Martin Atanasov, Director of Engineering and one of the participants of the inaugural Taulia Leadership Program, explains what he learned during the course in today’s Q&A.

July 20, 2020
By Taulia
By Taulia

Back in 2019, we launched The Taulia Leadership Program (TLP), giving five high-potential leaders within Taulia the opportunity to develop their managerial skills and gain a broader insight into the company.

 

The successful participants took part in team-building activities at Taulia’s San Francisco office, attended high impact leadership training at Berkeley, and benefited from a series of remote leadership sessions. They also had the opportunity to gain first-hand experience of different roles within Taulia.

Martin Atanasov, Director of Engineering and one of the participants of the inaugural Taulia Leadership Program, explains what he learned during the course in today’s Q&A.

Martin Atanasov

Can you tell us about your career journey at Taulia?

I joined Taulia six years ago – I was interviewed personally by the CTO, and I really felt that it was a place where people are valued. I started off as a senior engineer, but I was interested in leading a team. Right now, my title is Director of Engineering, and I take care of multiple engineering teams.

Why did you decide to apply for the Taulia Leadership Program (TLP)?

Ever since I took on a managerial position, I’ve been interested in learning about different styles of leadership. I have experienced in the past the difference a good leader can make, compared to a not-so-good one. It’s the difference between having a team of unhappy, unsettled people working way below their capacity, and having a team of happy, productive people who feel they are part of a team. So I saw the Taulia Leadership Program as a great opportunity to further enhance my leadership skills.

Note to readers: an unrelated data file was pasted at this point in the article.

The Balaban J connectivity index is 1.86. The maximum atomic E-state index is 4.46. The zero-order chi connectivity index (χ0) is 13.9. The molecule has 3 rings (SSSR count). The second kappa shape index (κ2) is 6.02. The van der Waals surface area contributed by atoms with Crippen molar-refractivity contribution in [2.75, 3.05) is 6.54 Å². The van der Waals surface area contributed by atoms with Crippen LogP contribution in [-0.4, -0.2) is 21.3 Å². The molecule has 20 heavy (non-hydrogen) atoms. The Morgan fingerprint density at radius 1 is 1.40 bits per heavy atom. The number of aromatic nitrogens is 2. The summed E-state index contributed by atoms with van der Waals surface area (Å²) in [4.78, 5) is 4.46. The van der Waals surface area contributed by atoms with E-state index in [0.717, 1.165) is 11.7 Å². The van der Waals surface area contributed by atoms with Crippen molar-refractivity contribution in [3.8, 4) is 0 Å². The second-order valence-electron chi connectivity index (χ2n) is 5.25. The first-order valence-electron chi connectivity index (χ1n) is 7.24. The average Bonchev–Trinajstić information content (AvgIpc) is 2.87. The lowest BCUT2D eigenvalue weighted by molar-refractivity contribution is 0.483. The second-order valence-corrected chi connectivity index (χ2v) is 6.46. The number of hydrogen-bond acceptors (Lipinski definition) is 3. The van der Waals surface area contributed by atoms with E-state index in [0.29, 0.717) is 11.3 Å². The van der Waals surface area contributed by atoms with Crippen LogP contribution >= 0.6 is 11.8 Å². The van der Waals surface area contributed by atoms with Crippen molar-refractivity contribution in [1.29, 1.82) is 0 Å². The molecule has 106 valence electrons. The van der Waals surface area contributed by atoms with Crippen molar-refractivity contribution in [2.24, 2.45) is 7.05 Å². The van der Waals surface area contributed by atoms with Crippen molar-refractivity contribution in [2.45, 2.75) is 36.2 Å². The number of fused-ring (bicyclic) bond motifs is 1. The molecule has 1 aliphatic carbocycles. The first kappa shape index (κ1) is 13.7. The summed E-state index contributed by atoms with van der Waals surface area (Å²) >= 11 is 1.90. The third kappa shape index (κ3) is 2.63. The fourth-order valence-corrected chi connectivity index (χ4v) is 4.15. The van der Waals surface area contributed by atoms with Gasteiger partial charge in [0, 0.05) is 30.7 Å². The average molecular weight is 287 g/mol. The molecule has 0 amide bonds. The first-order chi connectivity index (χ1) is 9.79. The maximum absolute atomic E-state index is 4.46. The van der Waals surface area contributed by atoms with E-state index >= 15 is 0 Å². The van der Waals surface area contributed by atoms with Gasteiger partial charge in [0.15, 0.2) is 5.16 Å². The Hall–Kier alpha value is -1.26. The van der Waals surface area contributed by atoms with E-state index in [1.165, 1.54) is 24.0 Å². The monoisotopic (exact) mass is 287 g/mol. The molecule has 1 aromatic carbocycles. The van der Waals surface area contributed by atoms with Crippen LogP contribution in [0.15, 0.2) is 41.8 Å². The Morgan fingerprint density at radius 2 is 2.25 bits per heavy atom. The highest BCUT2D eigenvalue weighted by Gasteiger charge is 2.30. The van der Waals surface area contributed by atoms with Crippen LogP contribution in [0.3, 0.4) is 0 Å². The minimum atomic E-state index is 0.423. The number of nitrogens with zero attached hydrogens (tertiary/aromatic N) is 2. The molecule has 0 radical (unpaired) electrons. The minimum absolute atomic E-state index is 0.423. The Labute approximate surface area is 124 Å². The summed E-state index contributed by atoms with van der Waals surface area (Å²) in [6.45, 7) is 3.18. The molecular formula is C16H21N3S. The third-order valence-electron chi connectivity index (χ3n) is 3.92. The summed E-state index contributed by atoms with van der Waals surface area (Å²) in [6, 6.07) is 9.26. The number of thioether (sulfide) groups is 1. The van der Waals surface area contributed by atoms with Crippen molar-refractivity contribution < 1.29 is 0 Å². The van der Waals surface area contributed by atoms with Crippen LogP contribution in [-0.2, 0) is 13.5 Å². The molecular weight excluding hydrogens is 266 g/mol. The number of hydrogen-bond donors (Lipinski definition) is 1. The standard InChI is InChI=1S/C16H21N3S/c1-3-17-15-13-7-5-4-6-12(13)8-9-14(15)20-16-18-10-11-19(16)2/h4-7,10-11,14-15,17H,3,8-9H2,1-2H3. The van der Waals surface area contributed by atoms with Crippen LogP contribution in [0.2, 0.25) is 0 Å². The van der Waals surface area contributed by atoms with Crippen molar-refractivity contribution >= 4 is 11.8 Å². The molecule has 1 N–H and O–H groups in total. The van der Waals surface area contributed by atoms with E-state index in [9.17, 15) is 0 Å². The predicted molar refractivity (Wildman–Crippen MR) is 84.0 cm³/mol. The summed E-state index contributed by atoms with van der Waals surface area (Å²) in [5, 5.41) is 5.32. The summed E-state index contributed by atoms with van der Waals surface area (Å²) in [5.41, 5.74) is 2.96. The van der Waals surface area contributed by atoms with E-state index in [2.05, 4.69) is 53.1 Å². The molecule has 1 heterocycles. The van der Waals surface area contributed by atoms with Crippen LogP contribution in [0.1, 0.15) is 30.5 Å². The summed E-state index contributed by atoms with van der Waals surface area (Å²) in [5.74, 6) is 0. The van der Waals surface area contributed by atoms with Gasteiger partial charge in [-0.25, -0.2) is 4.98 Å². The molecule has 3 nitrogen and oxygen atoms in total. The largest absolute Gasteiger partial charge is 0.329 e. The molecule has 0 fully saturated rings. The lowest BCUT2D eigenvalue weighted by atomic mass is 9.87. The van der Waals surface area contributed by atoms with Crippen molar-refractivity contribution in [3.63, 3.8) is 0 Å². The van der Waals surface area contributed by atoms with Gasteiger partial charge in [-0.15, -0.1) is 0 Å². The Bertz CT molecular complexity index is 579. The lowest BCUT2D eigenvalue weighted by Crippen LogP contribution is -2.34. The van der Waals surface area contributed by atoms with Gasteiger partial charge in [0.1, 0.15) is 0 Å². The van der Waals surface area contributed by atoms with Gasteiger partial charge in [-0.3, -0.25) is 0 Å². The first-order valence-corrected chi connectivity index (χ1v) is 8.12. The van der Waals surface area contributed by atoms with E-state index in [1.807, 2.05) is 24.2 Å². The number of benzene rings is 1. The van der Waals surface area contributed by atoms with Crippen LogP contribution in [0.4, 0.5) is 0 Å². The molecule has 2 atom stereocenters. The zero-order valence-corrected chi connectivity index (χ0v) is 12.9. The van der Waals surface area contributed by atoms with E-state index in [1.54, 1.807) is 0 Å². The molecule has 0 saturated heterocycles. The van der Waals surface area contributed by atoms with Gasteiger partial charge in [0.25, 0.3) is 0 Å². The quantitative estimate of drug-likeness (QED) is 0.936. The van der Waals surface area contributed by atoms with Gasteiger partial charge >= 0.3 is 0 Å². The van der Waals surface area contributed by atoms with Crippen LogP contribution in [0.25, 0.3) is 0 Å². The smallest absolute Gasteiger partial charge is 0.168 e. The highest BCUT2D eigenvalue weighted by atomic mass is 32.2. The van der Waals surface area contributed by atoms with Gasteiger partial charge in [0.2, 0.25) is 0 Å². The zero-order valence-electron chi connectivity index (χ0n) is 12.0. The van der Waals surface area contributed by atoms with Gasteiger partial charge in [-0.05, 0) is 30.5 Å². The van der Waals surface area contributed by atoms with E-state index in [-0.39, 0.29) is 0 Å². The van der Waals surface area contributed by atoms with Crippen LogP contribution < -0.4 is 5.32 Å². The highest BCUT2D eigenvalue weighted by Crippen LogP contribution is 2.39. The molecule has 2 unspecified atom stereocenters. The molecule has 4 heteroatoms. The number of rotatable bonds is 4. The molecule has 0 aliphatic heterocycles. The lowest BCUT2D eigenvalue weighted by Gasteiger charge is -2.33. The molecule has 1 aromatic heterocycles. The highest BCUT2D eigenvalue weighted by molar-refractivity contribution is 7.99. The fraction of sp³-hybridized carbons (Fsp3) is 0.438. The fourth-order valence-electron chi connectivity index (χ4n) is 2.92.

In terms of leadership, who or what inspires you?

It’s hard to pinpoint a single source of inspiration. I’m always curious and open to different styles and different views, and I read a lot of blogs and watch webinars on the subject. I’m particularly a fan of Eastern philosophies and mindfulness in general – I believe that leadership in general should start within yourself, and you should have good knowledge of what’s going on with you in order to better understand other people.

What did you gain during the program?

It was less about gaining particular skills, and more about the general experience and confirming the importance of leadership. Being part of this program really exposed me to that – not just the course at Berkeley, but also being part of the TLP and the group. It was a great experience and we shared a lot with each other.

Initially the program included a training course on impactful leadership. Then throughout the year we had several other objectives as a team, such as attending a customer meeting to get a better understanding of how our business is conducted. My role doesn’t include exposure to customers, so it was good to see how people benefit from our offering. 

The main thing for me was being part of the process, seeing how we conduct business with genuine care – and seeing how being honest and open with our customers really builds strong connections.

We also had to do a stretch goal, which was open to interpretation. The one that I focused on was a handbook for future leaders within the company. That involved gathering all the information and understanding of leadership that we as a group had gained, to help other new leaders ramp up faster.

What have you taken away from the program?

Going through the TLP really enhanced my confidence that what we do is correct. Probably the essence of it is about being friends with teammates and caring about them – which of course comes with pros and cons. If things go well, everything is fine and you’re working with your friends. Of course, there can be some challenges if you have to give negative feedback to people you care about – but that’s a trade off that I would make any day.

What was the most significant or memorable moment of the program for you?

Probably the final recap of the year and the realization of how much we had got out of the program – as well as receiving confirmation that we’d been on the right track in the first place. 

What would your advice be for colleagues who are part of the TLP now?

I’ve actually already spoken to them! I advised them to enter that journey without any specific expectations, and to be open to whatever happens to them. That’s the best way to truly see things from a new perspective.

Finally, what would you say to colleagues who are considering applying for the TLP in the future?

I would say: you can either have doubts for eternity, or you can give it a try!